Salaries and Benefits

Hotel groups, with regional offices and hotels in Dubai, are also subject to the same corporate wide freeze on salaries as elsewhere in the world. Companies appear however to be able to review and approve pay rises on an individual case by case basis and to do what is necessary to keep their top performers. This is forcing hotel companies to come up with more creative ways in which to incentivise staff. As the market becomes tougher, companies are beginning to adopt the total rewards concept and variable pay in the form of bonuses and long-term incentives will represent a higher proportion of the average reward package than was previously the case.

In terms of salary packages for expatriates, housing allowances which have been in the spotlight for the past two years as rents soared are likely to be reviewed as rents head in the other direction. Where a company needed to pay AED 250,000 a year for an executive's housing only a year ago, this may well drop this year to AED 180,000 and the executive's allowance will follow suit.

The allowance review is less likely to affect current employees whose housing allowances are already in place and are only part way through a fixed term lease but is more likely to impact new hires and those whose leases are coming up for renewal.

Recruitment

Employers are now in the driving seat when it comes to negotiating salary packages and recruitment in general. As Cochrane notes, "Dubai was very much a candidate driven market and that has now changed." The generally held view is that a ‘normalisation' of the market was required in as much as Dubai eventually had to become more like other more established hotel markets such as London, New York, and Singapore and put an end to ever mounting employment costs.

As the number of job openings has contracted and the number of people losing jobs has risen, the competition has now become one for jobs not for candidates. Caroline Stevens, VP Human Resources Middle East and Africa at Hilton Hotels, affirms, "A correction was needed and people have recently had a reality check. There are some really good people available on the market. Candidates who turned job offers with us down are now banging on our door."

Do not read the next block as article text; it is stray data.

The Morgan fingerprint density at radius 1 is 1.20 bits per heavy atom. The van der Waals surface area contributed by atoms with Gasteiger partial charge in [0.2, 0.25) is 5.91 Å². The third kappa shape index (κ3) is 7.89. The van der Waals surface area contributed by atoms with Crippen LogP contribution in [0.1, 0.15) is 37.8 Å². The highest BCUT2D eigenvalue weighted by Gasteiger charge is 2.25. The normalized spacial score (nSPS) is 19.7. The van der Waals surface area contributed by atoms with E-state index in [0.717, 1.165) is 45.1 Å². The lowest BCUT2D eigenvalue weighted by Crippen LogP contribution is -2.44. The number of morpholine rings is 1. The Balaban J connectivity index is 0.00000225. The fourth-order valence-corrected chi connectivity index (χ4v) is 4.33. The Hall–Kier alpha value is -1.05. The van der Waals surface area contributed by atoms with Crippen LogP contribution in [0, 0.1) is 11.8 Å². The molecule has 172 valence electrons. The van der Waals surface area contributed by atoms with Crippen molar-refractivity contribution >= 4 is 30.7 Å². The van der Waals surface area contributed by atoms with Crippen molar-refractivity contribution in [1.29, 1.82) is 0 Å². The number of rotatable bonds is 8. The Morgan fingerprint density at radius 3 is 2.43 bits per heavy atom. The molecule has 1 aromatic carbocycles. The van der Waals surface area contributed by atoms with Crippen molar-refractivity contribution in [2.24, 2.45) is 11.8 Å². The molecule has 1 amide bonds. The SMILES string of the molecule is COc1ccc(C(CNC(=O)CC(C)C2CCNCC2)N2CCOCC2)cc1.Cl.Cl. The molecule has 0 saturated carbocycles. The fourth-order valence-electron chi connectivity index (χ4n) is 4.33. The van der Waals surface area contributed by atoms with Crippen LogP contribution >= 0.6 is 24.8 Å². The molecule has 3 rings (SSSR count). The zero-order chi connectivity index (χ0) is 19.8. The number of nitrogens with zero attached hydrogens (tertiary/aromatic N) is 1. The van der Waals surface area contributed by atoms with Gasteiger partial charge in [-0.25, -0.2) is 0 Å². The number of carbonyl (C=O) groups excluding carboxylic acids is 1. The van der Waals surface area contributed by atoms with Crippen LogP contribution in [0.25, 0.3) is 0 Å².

David Leman, VP Human Resources Middle East and Africa at Starwood, lends a note of caution, "People are less likely to hop between jobs and, because of a lack of local talent, we will still have to go overseas to find people and those people will stop and think twice about a job in Dubai now due to concerns over job security." Going forward, people will be looking for job security and long-term career development.

Companies with healthy expansion plans and strong internationally recognised brands will be in a stronger position. There is increased competition for each job and applicants now have realistic expectations as to what they will be offered.

The Future

Hotel operators are optimistic about the long-term employment market in Dubai. Gone are the days when the most important thing was to have a body at a desk with little regard for qualification.

Compared to other international hotel markets, standards of talent in Dubai were never the highest and, because of the speed of development, individuals who elsewhere would have been rated as average found themselves occupying senior high level positions.

A more competitive environment will drive up the quality of candidates and enrich the talent pool. The glory days of the comfortable lifestyle with a 3-bed villa with pool on an average salary are now past.

Once the dust has settled however Dubai will retain its cache of being an attractive destination to work, with some of the most exciting projects in the world, and the international hotel groups with strong brands will, in particular, be viewed as a safe bet.


About the Author

4Hoteliers Image LibraryChris Mumford is Managing Director of HVS Executive Search in London and specializes in executive search and compensation consulting for clients in the hospitality industry throughout Europe, the Middle East and Africa.

A regular speaker on industry related issues, Chris is a frequent author of articles on executive selection, compensation trends, and general Human Resources topics for a number of industry publications.

A selection of hospitality clients include Emaar (Armani) Hotels & Resorts, Fairmont Hotels & Resorts, Hilton Hotels Corporation, Mandarin Oriental Hotel Group, Maybourne Hotel Group, Sama Dubai, The Stein Group, Rezidor Hotel Group, Aareal Bank, Invesco and Starwood Capital.